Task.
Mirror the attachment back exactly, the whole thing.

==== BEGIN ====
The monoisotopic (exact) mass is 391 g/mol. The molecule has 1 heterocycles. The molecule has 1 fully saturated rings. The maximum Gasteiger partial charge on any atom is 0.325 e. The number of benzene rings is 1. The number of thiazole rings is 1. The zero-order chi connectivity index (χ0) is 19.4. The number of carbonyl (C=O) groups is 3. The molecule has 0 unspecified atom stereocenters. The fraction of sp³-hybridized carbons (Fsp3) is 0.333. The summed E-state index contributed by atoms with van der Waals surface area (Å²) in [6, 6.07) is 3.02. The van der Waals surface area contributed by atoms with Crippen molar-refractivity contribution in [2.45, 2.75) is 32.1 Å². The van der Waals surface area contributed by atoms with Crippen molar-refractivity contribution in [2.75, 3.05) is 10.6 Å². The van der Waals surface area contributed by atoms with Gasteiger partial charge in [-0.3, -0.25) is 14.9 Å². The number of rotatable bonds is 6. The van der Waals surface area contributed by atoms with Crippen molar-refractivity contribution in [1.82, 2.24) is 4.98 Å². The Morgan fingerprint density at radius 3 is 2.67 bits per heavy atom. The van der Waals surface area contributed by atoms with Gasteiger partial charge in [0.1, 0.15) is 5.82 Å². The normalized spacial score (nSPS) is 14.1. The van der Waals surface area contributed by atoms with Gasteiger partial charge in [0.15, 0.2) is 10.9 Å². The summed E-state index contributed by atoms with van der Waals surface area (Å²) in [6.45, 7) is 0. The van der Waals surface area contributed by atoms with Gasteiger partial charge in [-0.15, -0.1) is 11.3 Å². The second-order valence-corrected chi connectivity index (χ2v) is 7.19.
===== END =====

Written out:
The monoisotopic (exact) mass is 391 g/mol. The molecule has 1 heterocycles. The molecule has 1 fully saturated rings. The maximum Gasteiger partial charge on any atom is 0.325 e. The number of benzene rings is 1. The number of thiazole rings is 1. The zero-order chi connectivity index (χ0) is 19.4. The number of carbonyl (C=O) groups is 3. The molecule has 0 unspecified atom stereocenters. The fraction of sp³-hybridized carbons (Fsp3) is 0.333. The summed E-state index contributed by atoms with van der Waals surface area (Å²) in [6, 6.07) is 3.02. The van der Waals surface area contributed by atoms with Crippen molar-refractivity contribution in [2.45, 2.75) is 32.1 Å². The van der Waals surface area contributed by atoms with Crippen molar-refractivity contribution in [2.75, 3.05) is 10.6 Å². The van der Waals surface area contributed by atoms with Gasteiger partial charge in [-0.3, -0.25) is 14.9 Å². The number of rotatable bonds is 6. The van der Waals surface area contributed by atoms with Crippen molar-refractivity contribution in [1.82, 2.24) is 4.98 Å². The Morgan fingerprint density at radius 3 is 2.67 bits per heavy atom. The van der Waals surface area contributed by atoms with Gasteiger partial charge in [0.1, 0.15) is 5.82 Å². The normalized spacial score (nSPS) is 14.1. The van der Waals surface area contributed by atoms with Gasteiger partial charge in [0.15, 0.2) is 10.9 Å². The summed E-state index contributed by atoms with van der Waals surface area (Å²) in [6.45, 7) is 0. The van der Waals surface area contributed by atoms with Gasteiger partial charge in [-0.15, -0.1) is 11.3 Å². The second-order valence-corrected chi connectivity index (χ2v) is 7.19.